Born of My Mother Yocheved
From the moment this thang was called together, I knew what I would do, and obviously so. I mean, it is my #2 favorite film of all time.
The only problem was I didn't know what to do. I thought about doing some kind of long and complicated and great post describing every fasset of my love and it's effects on my thoughts on humanity and religion and life, but then I realized...
So, in quality's stead, I shall reverberate a simple group of lines that inspires me beyond the point of gushing. A songette that means more to me than most things in this world. A lullaby I am proud to recite.
Sleep as you're rocked by the stream
Sleep and remember my last lullaby
So I'll be with you when you dream
River o river, flow gently for me
Such precious cargo you bear
Do you know somewhere he can live free?
River, deliver him there...
Not only is her three minutes the most astonishingly beautiful moment in film history, but also the greatest cameo performance by a very wide margin. Nothing can compare to Yocheved. Her misery, her chaos, her faith, her trust, her hope, her maturnity, her love.
I know this is a major cop-out to the blog-a-thon, and I'm not discussing anything relgion-related, but in a way I am. The entire sequence is one giant battalion of faith. The opening shots of the clouds represent a form of God, and of distraction in a way. The entire "Deliver Us" sequence is more obvious; the strife vocalizes the loss of the slaves' hope, lamenting for a god to rescue them, to hold up his end of his own deal. But it hasn't come. And then we drift to the village, the rampant run of soldiers come to kill the Israelite babies, a power struggle that might not have actually existed but a paranoic response nonetheless, and Yocheved trying to spare her child, a child she knows will deliver them from the chains of bondage one day. Her faith in that makes her not fear death. The only thing she fears is for the life of Moses, and losing him. The lullaby, much like everything, is lament, hope, joy, and strife mixed into one. A true bittersweet symphony.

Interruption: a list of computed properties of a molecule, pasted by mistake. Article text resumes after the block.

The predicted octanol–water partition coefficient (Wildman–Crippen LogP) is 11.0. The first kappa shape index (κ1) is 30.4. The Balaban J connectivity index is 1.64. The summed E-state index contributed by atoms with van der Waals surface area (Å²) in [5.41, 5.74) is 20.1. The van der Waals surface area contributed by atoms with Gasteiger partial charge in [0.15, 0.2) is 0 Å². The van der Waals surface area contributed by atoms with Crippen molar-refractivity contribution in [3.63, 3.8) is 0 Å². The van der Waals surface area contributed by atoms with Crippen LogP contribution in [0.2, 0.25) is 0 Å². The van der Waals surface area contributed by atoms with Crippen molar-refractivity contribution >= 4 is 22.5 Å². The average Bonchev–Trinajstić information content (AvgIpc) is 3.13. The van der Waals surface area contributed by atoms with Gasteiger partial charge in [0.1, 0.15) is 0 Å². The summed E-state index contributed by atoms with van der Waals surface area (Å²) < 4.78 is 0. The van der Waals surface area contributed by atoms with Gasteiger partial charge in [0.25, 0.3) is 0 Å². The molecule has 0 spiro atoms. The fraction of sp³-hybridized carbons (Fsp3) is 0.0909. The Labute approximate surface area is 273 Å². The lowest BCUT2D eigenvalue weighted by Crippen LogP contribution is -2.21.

Ofra Haza sang this in 17 of the 21 international versions of the film, including her natural Hebrew. But sadly, on February 22, 2000, she died at the age of 42 of an undisclosed illness. She was one of the greatest voices in the world, and it saddens me to think of her as gone. She's not. She made more than 20 albums, and inspired many people, and will keep doing so. As for me, her legacy lies in Yocheved, and as long as I live I'll never extinguish it. Rest in peace, Ms. Haza.